RC Professor Elizabeth Goodenough has received an Outstanding Mentorship Award from the University of Michigan Undergraduate Research Opportunity Program. In her nomination essay, rising LSA senior and mentee Sophia Georginis writes: "Dr. Goodenough is one of the most influential people I have ever met. She makes me want to work harder. She makes me want to be a better cinematographer. She pushes me beyond my limits. I admire her for how much she cares about her students. It's incredible to work for someone who cares about life as much as I do -- who wants to succeed, who wants to be the best she can, who wants to make a difference. When I look at her, I see a passion for life."

The description of  Dr. Goodenough's project,  Documenting Childhood Trauma in Story and Film follows:
Although children constitute our future, all too often their wellbeing is overlooked, especially in times of war and natural disaster. Turmoil and trauma may force the next generation to fend for itself in undocumented, illegal or unconventional ways. Our research considered the hidden coping strategies of the young and ways that adults and adolescents represent these survival skills. We studied how crisis growing up is portrayed in literature, film, picture books, novels and the media. For example, illness in Ellen Coerr’s Sadako and the Thousand Paper Cranes (1977), poverty in Beasts of the Southern Wild (Zeitlin, 2012), resistance to apartheid in Pamela Reynolds’s War in Worcester (2012), homelessness in Longfellow’s Evangeline (1847), domestic imprisonment in Zlata’s Diary (1994) all elude linguistic conventions and psychological categories. The children and young adults in these works embody profound contrasts and unusual assumptions about pain and healing. In The Red Pencil (2014) by Andrea Davis Pinkney, for example, a 12-year old Sudanese girl recovers from mutism, finding her voice with a single red pencil. By filming interviews and workshops, we explored sharing stories of trauma.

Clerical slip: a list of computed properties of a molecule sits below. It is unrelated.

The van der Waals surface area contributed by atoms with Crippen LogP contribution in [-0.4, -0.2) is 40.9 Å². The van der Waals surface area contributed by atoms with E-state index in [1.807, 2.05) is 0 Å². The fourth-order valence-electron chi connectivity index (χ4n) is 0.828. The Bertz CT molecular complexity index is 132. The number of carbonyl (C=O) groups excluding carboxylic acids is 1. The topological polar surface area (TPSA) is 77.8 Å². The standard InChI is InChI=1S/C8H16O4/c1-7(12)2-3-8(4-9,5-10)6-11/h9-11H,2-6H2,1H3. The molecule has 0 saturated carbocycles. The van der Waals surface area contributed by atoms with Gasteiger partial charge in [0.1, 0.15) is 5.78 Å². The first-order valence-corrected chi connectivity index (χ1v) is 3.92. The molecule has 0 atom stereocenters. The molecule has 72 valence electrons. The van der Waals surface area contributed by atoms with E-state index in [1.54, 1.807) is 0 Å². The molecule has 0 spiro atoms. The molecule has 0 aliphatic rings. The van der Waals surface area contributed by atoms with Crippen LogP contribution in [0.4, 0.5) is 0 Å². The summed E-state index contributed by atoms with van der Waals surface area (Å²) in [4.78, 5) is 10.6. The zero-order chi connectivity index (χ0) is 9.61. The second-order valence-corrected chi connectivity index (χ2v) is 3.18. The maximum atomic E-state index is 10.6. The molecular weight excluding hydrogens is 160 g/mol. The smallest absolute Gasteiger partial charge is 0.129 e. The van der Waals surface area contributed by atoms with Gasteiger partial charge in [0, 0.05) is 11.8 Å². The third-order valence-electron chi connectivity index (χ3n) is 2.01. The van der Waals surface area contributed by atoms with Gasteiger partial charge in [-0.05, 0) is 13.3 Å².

Our interview of Pamela Reynolds, an ethnographer of fourteen young men who had risked their lives fighting apartheid in 1985, documented the political agency of courageous children.

We also helped cook and film an Acadian feast followed by a candlelight reading of Longfellow’s Evangeline on All Souls’ Day. Finally we filmed an origami workshop, recreating the powerful symbol of the crane at Matthaei Botanical Gardens. As filmmakers, we learned how stories like these enlarge the possibilities of art and endow language with new meaning.